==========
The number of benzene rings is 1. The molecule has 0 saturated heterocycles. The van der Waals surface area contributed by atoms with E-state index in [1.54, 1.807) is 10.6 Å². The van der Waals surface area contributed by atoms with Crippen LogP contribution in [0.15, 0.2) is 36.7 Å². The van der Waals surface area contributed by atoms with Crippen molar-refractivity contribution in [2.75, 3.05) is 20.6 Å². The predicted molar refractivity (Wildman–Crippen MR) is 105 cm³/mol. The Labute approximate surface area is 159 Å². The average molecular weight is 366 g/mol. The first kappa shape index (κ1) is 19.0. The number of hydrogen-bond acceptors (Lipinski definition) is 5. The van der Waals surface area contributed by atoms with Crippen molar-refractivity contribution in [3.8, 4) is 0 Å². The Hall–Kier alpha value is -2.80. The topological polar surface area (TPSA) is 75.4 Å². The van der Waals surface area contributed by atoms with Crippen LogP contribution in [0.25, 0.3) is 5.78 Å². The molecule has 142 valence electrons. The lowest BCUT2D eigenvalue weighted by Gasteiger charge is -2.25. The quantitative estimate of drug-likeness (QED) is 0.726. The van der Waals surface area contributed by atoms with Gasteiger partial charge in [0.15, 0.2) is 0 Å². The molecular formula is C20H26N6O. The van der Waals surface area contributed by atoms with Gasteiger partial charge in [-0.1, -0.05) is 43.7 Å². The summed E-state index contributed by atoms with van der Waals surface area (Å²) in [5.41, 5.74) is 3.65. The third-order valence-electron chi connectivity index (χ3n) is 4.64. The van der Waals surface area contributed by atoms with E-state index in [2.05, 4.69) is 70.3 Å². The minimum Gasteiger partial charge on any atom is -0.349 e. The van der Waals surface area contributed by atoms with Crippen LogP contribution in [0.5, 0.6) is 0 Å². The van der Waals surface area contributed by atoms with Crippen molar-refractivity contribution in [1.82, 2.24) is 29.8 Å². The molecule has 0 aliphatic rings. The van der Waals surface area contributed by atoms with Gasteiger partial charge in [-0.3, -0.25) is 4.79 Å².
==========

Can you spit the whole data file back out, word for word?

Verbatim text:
The number of benzene rings is 1. The molecule has 0 saturated heterocycles. The van der Waals surface area contributed by atoms with E-state index in [1.54, 1.807) is 10.6 Å². The van der Waals surface area contributed by atoms with Crippen LogP contribution in [0.15, 0.2) is 36.7 Å². The van der Waals surface area contributed by atoms with Crippen molar-refractivity contribution in [2.75, 3.05) is 20.6 Å². The predicted molar refractivity (Wildman–Crippen MR) is 105 cm³/mol. The Labute approximate surface area is 159 Å². The average molecular weight is 366 g/mol. The first kappa shape index (κ1) is 19.0. The number of hydrogen-bond acceptors (Lipinski definition) is 5. The van der Waals surface area contributed by atoms with Crippen molar-refractivity contribution in [3.8, 4) is 0 Å². The Hall–Kier alpha value is -2.80. The topological polar surface area (TPSA) is 75.4 Å². The van der Waals surface area contributed by atoms with Crippen LogP contribution in [0.25, 0.3) is 5.78 Å². The molecule has 142 valence electrons. The lowest BCUT2D eigenvalue weighted by Gasteiger charge is -2.25. The quantitative estimate of drug-likeness (QED) is 0.726. The van der Waals surface area contributed by atoms with Gasteiger partial charge in [0.15, 0.2) is 0 Å². The molecular formula is C20H26N6O. The van der Waals surface area contributed by atoms with Gasteiger partial charge in [-0.1, -0.05) is 43.7 Å². The summed E-state index contributed by atoms with van der Waals surface area (Å²) in [5.41, 5.74) is 3.65. The third-order valence-electron chi connectivity index (χ3n) is 4.64. The van der Waals surface area contributed by atoms with E-state index in [2.05, 4.69) is 70.3 Å². The minimum Gasteiger partial charge on any atom is -0.349 e. The van der Waals surface area contributed by atoms with Crippen LogP contribution in [0.5, 0.6) is 0 Å². The van der Waals surface area contributed by atoms with Crippen molar-refractivity contribution in [1.82, 2.24) is 29.8 Å². The molecule has 0 aliphatic rings. The van der Waals surface area contributed by atoms with Gasteiger partial charge in [-0.3, -0.25) is 4.79 Å².